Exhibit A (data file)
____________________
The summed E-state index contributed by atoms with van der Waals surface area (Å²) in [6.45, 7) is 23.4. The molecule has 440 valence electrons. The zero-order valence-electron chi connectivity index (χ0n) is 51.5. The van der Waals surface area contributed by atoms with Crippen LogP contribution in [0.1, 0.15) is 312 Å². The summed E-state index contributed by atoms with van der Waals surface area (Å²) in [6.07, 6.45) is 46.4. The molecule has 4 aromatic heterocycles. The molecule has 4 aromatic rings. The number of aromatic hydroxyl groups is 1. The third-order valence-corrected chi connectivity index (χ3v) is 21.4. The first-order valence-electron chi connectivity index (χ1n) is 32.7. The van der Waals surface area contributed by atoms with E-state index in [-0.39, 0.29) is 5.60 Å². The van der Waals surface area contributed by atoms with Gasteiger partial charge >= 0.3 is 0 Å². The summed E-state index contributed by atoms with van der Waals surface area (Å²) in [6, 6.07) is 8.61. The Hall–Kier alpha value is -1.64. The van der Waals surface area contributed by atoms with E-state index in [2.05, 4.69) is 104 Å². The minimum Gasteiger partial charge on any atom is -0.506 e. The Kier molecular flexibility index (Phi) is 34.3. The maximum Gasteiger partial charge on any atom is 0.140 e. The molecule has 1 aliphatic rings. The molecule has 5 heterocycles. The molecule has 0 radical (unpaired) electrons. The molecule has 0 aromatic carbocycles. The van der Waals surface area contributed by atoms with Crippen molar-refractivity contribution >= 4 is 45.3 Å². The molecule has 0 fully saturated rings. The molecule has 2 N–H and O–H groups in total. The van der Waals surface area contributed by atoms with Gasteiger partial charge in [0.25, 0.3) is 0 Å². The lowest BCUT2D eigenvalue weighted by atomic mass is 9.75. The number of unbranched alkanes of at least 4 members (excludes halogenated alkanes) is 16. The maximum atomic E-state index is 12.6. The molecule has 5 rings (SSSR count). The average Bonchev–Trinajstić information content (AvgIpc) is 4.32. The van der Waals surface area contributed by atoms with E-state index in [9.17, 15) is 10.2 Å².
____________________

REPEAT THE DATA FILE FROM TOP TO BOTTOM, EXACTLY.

The summed E-state index contributed by atoms with van der Waals surface area (Å²) in [6.45, 7) is 23.4. The molecule has 440 valence electrons. The zero-order valence-electron chi connectivity index (χ0n) is 51.5. The van der Waals surface area contributed by atoms with Crippen LogP contribution in [0.1, 0.15) is 312 Å². The summed E-state index contributed by atoms with van der Waals surface area (Å²) in [6.07, 6.45) is 46.4. The molecule has 4 aromatic heterocycles. The molecule has 4 aromatic rings. The number of aromatic hydroxyl groups is 1. The third-order valence-corrected chi connectivity index (χ3v) is 21.4. The first-order valence-electron chi connectivity index (χ1n) is 32.7. The van der Waals surface area contributed by atoms with E-state index in [-0.39, 0.29) is 5.60 Å². The van der Waals surface area contributed by atoms with Gasteiger partial charge >= 0.3 is 0 Å². The summed E-state index contributed by atoms with van der Waals surface area (Å²) in [6, 6.07) is 8.61. The Hall–Kier alpha value is -1.64. The van der Waals surface area contributed by atoms with E-state index in [2.05, 4.69) is 104 Å². The minimum Gasteiger partial charge on any atom is -0.506 e. The Kier molecular flexibility index (Phi) is 34.3. The maximum Gasteiger partial charge on any atom is 0.140 e. The molecule has 1 aliphatic rings. The molecule has 5 heterocycles. The molecule has 0 radical (unpaired) electrons. The molecule has 0 aromatic carbocycles. The van der Waals surface area contributed by atoms with Crippen molar-refractivity contribution >= 4 is 45.3 Å². The molecule has 0 fully saturated rings. The molecule has 2 N–H and O–H groups in total. The van der Waals surface area contributed by atoms with Gasteiger partial charge in [0.25, 0.3) is 0 Å². The lowest BCUT2D eigenvalue weighted by atomic mass is 9.75. The number of unbranched alkanes of at least 4 members (excludes halogenated alkanes) is 16. The maximum atomic E-state index is 12.6. The molecule has 5 rings (SSSR count). The average Bonchev–Trinajstić information content (AvgIpc) is 4.32. The van der Waals surface area contributed by atoms with E-state index in [9.17, 15) is 10.2 Å².